Window gaskets provide sealing and insulation and can help hold window glass in place. They are made of rubber materials and installed along the edges of stationary windows such as the windshields for agricultural, forestry, and mining equipment. Window gaskets are also used with the viewing windows on machine or equipment enclosures. Because they are industrial rubber products, window gaskets like these do not include the flocked seals that are used in cars with moveable glass.
In this design and installation guide from Elasto Proxy, you’ll read about different types of window gaskets and some commonly used gasket materials. You’ll also learn about rubber part tolerances – a common source of confusion in many gasket designs. In addition, this article highlights the importance of three measurements: window glass thickness, window glass length, and gasket length. Finally, you’ll learn how to order and install locking gaskets for your sealing and insulation application.
Types of Window Gaskets
Depending on the window gasket application, engineers can choose foam profiles, D-shapes, C-channels, U-channels, or various types of glazing seals. In the mobile equipment and enclosure industries, window channels that feature a locking or self-locking mechanism are often used. Locking channels are two-piece gaskets that lock into position with a lock strip or key. Self-locking channels are one-piece window seals that do not require these attachment mechanisms.
Window Gasket Materials
To avoid gasket failure, always consider the environment when selecting rubber materials. With mobile equipment, EPDM window gaskets are typically used because they can withstand outdoor conditions. For the viewing windows on equipment enclosures, there are different considerations. For example, food processing equipment may require window seals made of FDA approved silicones. For all window gaskets, the durometer is usually between 60 and 70 (Shore A).
Window Rubber Tolerances
Rubber has many useful properties, but it can’t match the tight tolerances associated with steel. That’s because rubber is more sensitive to how heat and cold cause materials to expand and contract. The type of tooling that’s used to extrude rubber also effects part tolerances. If you’re an engineer who’s used to working with sheet metal or metal profiles, you may need to adjust the tolerances on your part drawings and consult the RMA Handbook, a resource with dimensional tolerances for extruded rubber products.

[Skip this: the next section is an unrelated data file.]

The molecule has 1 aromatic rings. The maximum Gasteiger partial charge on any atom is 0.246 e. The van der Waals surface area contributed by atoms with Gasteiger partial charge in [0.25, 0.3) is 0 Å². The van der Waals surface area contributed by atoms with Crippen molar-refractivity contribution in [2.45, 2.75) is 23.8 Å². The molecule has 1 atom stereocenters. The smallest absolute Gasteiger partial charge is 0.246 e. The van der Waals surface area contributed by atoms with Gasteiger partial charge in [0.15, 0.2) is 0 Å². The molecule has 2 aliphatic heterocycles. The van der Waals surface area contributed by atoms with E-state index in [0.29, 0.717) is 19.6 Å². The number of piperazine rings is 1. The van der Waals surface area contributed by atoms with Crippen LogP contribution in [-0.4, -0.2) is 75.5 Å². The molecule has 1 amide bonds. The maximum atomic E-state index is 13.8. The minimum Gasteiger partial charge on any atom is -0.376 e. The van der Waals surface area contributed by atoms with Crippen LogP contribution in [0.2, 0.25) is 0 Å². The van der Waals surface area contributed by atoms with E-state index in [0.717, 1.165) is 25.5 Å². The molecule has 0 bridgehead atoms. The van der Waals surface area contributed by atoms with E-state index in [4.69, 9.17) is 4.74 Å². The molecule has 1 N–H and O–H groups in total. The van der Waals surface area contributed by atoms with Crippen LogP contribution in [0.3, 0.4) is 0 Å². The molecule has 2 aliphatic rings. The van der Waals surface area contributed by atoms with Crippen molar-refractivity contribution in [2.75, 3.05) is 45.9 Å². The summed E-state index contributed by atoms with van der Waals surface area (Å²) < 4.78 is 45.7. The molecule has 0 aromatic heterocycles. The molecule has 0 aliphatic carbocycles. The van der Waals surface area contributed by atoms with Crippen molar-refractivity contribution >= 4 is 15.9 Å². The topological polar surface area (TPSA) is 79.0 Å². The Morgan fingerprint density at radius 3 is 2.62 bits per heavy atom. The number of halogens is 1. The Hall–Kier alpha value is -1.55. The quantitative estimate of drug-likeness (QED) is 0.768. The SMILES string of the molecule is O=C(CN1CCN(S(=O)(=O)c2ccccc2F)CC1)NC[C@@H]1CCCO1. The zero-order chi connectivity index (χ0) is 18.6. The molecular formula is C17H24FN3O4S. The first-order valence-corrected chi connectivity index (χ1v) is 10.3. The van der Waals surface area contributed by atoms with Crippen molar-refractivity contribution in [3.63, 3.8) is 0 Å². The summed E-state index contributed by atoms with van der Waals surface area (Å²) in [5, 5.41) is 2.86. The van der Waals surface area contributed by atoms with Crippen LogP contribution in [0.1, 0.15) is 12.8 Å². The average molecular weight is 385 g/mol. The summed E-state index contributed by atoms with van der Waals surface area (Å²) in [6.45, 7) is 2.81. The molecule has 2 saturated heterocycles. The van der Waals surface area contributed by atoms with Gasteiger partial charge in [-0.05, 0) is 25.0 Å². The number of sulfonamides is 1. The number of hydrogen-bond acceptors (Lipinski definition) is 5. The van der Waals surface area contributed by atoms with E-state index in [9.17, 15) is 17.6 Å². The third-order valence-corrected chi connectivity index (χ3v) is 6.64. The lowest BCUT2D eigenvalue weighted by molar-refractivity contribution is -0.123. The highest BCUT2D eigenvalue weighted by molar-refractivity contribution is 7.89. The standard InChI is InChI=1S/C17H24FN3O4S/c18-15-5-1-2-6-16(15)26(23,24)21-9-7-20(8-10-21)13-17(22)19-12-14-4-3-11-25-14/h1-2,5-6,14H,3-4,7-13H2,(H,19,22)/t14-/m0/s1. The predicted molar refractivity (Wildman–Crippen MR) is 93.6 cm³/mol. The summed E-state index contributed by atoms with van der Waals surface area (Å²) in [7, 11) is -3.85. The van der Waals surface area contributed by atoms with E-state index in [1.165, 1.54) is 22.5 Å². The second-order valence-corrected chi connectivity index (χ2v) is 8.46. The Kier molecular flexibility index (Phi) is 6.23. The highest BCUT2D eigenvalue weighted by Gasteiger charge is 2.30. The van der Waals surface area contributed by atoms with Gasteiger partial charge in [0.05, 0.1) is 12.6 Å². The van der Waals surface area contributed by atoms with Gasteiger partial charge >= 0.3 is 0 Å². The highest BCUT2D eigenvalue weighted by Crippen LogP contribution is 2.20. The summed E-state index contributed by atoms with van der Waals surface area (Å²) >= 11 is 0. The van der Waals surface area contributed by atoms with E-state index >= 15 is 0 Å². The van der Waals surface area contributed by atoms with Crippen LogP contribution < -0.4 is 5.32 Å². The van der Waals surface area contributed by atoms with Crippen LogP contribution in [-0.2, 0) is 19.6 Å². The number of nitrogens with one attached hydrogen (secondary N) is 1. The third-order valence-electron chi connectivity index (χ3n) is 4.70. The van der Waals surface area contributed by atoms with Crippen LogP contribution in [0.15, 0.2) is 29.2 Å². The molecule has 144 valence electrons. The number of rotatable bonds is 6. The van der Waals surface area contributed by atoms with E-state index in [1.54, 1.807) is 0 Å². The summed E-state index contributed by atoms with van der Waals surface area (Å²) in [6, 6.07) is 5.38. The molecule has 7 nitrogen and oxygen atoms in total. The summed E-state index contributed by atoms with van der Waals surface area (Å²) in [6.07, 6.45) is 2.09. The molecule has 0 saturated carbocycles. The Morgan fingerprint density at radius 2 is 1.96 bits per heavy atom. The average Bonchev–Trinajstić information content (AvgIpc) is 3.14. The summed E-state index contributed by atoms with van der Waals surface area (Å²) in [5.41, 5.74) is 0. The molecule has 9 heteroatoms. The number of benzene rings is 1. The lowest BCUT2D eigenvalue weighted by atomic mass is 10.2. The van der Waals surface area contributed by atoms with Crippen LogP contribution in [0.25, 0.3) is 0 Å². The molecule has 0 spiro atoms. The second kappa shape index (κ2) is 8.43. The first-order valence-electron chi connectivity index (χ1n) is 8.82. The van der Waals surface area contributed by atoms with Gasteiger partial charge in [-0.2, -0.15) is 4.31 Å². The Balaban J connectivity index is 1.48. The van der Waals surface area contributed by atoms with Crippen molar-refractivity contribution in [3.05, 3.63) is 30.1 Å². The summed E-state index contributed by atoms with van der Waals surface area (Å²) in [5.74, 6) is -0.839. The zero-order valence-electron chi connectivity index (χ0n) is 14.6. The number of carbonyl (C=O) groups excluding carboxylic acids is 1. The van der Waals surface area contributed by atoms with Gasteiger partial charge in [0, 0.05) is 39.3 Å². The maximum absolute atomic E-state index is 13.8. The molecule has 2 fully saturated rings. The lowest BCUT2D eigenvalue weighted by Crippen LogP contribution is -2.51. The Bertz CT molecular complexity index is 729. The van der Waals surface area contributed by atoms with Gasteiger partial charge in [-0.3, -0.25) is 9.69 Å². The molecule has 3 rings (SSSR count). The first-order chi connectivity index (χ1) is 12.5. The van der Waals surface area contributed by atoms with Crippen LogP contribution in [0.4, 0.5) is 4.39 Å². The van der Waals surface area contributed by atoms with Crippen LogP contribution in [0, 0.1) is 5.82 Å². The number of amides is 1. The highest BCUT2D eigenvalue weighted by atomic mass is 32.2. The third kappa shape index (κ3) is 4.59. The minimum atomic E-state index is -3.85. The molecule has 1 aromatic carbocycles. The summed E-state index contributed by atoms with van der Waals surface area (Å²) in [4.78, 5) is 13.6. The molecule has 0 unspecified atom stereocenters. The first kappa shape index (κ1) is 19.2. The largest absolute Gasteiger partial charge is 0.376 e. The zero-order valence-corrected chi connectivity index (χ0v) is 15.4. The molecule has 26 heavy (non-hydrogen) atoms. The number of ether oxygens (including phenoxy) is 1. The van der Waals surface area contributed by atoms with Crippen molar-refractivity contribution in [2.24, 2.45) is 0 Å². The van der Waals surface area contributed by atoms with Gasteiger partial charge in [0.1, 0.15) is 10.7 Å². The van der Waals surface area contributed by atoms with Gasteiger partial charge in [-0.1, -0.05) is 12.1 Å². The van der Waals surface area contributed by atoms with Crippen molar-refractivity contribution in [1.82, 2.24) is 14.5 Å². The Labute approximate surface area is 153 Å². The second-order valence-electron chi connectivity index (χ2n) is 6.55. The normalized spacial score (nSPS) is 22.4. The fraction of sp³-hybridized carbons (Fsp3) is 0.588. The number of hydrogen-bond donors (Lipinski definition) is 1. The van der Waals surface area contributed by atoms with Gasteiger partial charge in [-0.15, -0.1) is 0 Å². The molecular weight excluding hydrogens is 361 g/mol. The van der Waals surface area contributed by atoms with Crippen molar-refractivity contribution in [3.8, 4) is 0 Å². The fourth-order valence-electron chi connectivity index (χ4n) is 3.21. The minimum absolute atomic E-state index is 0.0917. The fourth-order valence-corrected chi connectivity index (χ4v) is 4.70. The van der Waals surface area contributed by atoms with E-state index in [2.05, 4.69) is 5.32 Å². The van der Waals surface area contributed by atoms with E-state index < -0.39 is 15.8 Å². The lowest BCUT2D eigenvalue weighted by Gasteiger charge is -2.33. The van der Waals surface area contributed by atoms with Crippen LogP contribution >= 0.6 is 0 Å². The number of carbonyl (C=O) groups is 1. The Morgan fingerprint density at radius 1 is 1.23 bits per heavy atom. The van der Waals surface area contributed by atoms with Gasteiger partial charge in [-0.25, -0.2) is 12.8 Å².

Window Glass Thickness
Measure the thickness of the window glass so that you can determine the size of the edge that your window gasket needs to grasp and hold. There needs to be enough room for the glass to fit inside the gasket, but not so much room that the glass will rattle or fall out.
Standard window channels are available for glass edges with the following thicknesses:
- 1/8 in. (175 mm)
- 3/16 in. (4.7625 mm)
- 1/4 in. (35 mm)
- 3/8 in. (9.525 mm)
- 1/2 in. (7 mm)
You can also order custom window channels with special edge dimensions.
Window Glass Length and Gasket Length
Window glass length and gasket length are especially important measurements. To determine the window glass length (WL), multiply the height (H) and width (W) of the glass. To determine the gasket length (GL), multiply WL by two. These calculations explain.
H x W = WL
WL x 2 = GL
If you buy cut lengths, remember to account for the cut length tolerances in the RMA Handbook. If you’re buying coils of rubber instead, order enough material for all of the windows that you need to seal and account for material waste from mis-cuts. Once you calculate the costs of labor and material waste, cutting your own gaskets by hand might not seem so cost-effective.
Locking Gasket Installation
During gasket installation, workers will find that there’s some extra rubber for each window. That’s by design since all rubber gaskets experience some shrinkage over time. When you install a locking gasket, push the ends together and leave the extra material in the loop that forms. Then press down the loop so that you force more material into the gap. This keeps the gasket from becoming over-stretched.
Next, spray the locking gasket with a silicone-based lubricant or soap and water. Then use a hand tool to unlock the gasket so that it’s ready for window glass installation. Install the glass on the body size first, resting the bottom of the glass in the locking gasket. Then use a plastic installation tool as you work the gasket’s lip over and around the glass. Finally, use a hand tool to the lock the gasket back into itself.
Window Gasket Design and Installation Assistance
Do you need help with window gasket design or installation? Elasto Proxy distributes window gasket materials and supplies cut lengths using our water jet cutting equipment. For over 30 years, we’ve been providing industries like mobile equipment and enclosures with the sealing and insulation solutions that they need. To request a quote or for more information, contact us.